AxisPad (current minimusic preview)
BeatPlay
Burrito
Egg-Demo
Hedgehog
Luna
Meedy
Piezo Power
SpinPad
Theremini
ThumbMusic
Tractor
Beat Key
Botzam MIDI Player
ittyMIDI Player
Almond
Bugband
DaCapo
EarTrain
FretBoard
GTrainer
GuiPar
McChords
Mozart
PocketBeat
Transpose
Tuneit
BeatPad
composer
ittyMIDI Drummer
Handi Drum
MelodyPad
MusicInHand
MusicStudio
MusicTracker
NotePad
Pocket Piano
pQuencer
RhythmPro

Quite a list, and I’m still going back over old CD-ROMs where I kept apps to see if there’s anything else. You never know, I might find one or two bits more.

Once I’ve had more time to play with some of these I’ll post proper reviews on some of them.

burrito.prc
HEDGEHOG.ZIP
meedy.zip
EGGTIMER.ZIP

0 comments on “AxisPad Preview from MiniMusic”

AxisPad Preview from MiniMusic


I’ve been meaning to post on the latest addition to the minimusic range, but I wanted to be able to add a few extras to this post before I wrote about it.

I’ve enjoyed playing with the preview application. The interface is fantastic, but then nothing less than you’d expect from minimusic. It is a real fun app to work with and the full version is due out this month!

Here’s what the minimusic site says about it:

AxisPad is a music instrument on your handheld computer. You can use the full touch sensitive screen to create sound gestures. Each axis (up/down, left/right) can be assigned to change different parameters of the sound. The preview lets you control pitch and volume to create sounds similar to a Theremin. Push the up control on your phone or handheld to change the settings, down to hide the settings, or use the left/right controls to change instruments.

The full AxisPad will offer additional controls, customizable guide-lines, support for MIDI output and sound cards on some handhelds, and support for older handhelds that cannot run our software synthesizer. AxisPad is our update of the Theremini/Theremidi application by Pete Moss.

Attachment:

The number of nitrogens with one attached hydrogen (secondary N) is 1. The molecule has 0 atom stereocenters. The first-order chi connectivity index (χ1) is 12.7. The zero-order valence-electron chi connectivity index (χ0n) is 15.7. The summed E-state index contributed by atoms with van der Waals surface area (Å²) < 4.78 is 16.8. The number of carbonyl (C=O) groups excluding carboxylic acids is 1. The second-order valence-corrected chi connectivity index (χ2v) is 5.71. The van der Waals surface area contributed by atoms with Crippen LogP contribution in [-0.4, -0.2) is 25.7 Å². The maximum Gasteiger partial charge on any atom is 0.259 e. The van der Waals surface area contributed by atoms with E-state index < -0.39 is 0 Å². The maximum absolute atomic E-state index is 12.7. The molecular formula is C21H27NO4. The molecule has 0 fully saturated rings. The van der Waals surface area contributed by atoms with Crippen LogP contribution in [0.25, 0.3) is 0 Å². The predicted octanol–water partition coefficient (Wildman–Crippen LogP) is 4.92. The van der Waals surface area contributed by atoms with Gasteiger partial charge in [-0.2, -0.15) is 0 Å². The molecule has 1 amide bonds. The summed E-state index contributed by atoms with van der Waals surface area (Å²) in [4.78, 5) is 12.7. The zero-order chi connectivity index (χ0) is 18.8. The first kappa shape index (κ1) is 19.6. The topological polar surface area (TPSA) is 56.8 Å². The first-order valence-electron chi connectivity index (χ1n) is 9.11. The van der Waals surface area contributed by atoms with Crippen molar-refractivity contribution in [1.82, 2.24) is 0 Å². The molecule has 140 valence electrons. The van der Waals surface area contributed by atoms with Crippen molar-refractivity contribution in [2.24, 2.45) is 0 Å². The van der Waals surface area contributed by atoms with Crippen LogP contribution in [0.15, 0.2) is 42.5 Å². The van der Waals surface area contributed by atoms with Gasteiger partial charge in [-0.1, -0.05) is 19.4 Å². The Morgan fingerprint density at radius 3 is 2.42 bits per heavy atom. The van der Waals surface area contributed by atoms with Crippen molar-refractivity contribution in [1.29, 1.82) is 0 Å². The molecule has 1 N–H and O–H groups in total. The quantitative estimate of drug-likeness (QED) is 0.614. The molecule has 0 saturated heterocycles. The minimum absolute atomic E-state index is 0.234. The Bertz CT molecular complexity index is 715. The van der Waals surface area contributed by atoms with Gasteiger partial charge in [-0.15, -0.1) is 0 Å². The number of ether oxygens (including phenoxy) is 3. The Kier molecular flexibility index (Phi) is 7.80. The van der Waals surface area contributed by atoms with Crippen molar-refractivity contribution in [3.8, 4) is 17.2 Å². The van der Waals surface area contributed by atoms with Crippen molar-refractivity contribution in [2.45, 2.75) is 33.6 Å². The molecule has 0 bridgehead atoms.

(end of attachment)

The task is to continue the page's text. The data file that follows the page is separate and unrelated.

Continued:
The November 8th Preview 2 greatly improves performance on most handhelds, eliminating the “click” sound while changing the volume of a sound. It also adds support for basic sound on older handhelds (Palm OS 3 or 4, which cannot run our Krikit Audio Engine). We’ve also remapped the screen to adjust volume based on the we we perceive loudness rather than the linear amplitude changes in Preview 1.

The free preview only saves one patch. The full application will include several additional features and support a wider variety of hardware.

The current preview requires a handheld running Palm OS 3.0 or greater. Some features require the Palm OS 5 Streaming Sound Libraries. Usually, any OS 5 handheld with a headphone jack qualifies (with the exception of a few Sony Clie models).

AxisPad produces sounds reminiscent of a Theremin as heard in such films as The Day The Earth Stood Still, The Thing (From Another World), Ed Wood, Mars Attacks!, and Forbidden Planet. But AxisPad can do so much more. The full application will let you save multiple configurations, set custom colored guides, and on some handheld models AxisPad will send control changes to MIDI hardware like samplers, synthesizers and tone modules.

The free AxisPad preview can also be found at the miniMusic website and the full version will be available in November for $19.95.

I wanted to be able to show what AxisPad was like, so I enlisted the help of my children to make a little video about it. Here’s our AxisPad duet.